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Woodford Times - Peoria, IL
  • Are healthy sounding food terms misleading?

  • People who are trying to be healthy may look for words like "whole grain" and "gluten-free" on food labels. But, some researchers say, those labels may be misleading.

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  • People who are trying to be healthy may look for words like “whole grain” and “gluten-free” on food labels. But, some researchers say, those labels may be misleading.
    How powerful can buzzwords on food packaging be? Researchers from the University of Houston asked consumers to link foods that use terms like “antioxidant,” “whole grain,” and “all natural” with overall health. They determined that these terms may be lulling consumers into a false sense of health. Even with the list of ingredients on the back, the data shows that consumers were likely to be taken in by buzzword marketing.
    Dietician Breanne Nalder says instead of looking at the front of the box, people should look at the back. “Look at the nutrition label and the ingredient list. The fewer ingredients in a product, the better,” she says.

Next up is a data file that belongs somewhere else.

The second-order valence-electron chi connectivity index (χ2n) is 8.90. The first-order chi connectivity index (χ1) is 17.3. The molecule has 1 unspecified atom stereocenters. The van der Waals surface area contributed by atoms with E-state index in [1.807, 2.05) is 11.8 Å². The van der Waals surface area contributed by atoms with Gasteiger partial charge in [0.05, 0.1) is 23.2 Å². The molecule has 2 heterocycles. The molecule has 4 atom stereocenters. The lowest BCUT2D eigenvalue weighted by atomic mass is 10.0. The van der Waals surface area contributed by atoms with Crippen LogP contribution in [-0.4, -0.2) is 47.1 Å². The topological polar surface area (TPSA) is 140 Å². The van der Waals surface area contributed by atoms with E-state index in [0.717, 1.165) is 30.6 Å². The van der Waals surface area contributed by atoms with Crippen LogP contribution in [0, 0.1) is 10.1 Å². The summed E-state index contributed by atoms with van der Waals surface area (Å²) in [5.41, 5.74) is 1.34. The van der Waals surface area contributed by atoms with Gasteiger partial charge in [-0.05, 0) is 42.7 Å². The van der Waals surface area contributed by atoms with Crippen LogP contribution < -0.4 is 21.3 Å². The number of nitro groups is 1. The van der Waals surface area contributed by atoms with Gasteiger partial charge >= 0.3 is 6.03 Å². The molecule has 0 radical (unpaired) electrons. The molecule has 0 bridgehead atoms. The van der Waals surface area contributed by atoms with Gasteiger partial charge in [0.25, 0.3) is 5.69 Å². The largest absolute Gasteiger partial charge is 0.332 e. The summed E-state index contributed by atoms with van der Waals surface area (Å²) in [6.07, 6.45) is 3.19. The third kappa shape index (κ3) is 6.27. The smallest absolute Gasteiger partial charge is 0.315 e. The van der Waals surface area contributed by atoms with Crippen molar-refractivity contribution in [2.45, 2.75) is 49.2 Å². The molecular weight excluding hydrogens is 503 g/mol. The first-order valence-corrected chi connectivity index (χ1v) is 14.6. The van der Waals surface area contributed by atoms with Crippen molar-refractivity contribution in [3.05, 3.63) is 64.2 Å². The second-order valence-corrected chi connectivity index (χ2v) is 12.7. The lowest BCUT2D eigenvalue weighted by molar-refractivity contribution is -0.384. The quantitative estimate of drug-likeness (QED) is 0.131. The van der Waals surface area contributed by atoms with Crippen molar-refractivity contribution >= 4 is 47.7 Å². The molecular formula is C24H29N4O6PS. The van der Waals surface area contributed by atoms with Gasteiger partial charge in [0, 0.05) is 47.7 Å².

Nalder has seen many people eat more than they should while thinking the thing they were eating was healthy for them. She adds, “’Sugar free' and 'fat free’ can be very misleading because what they use in place of sugar or fat, for a lot of foods, are chemicals and fake things as fillers.”
    Even though these phrases and buzzwords are used by manufacturers to capitalize on popular food trends, not all are bad. For instance, the gluten-free lifestyle is becoming more popular across the country. Gluten-free food was created so people who are allergic to that protein could have more dietary options. Even people without Celiac disease are getting rid of gluten.
    Living gluten-free eliminates many things from a person’s diet, making them more prone to eat fruits and vegetables. Adopting that kind of diet can make people healthier, but it’s not completely necessary for many people who decide to do it.
    “Just because something doesn’t have the gluten protein in it, that doesn’t mean it’s better for you," Nalder says. "A gluten-free cookie is not healthier, necessarily, than a regular cookie. It’s just using an alternative flour.”
    The trick is to find food that hasn’t been overly altered or processed. That’s when food it becomes unhealthy, Nalder says. “I think some better words to look for are ‘low fat’ or ‘no added sugar.’”
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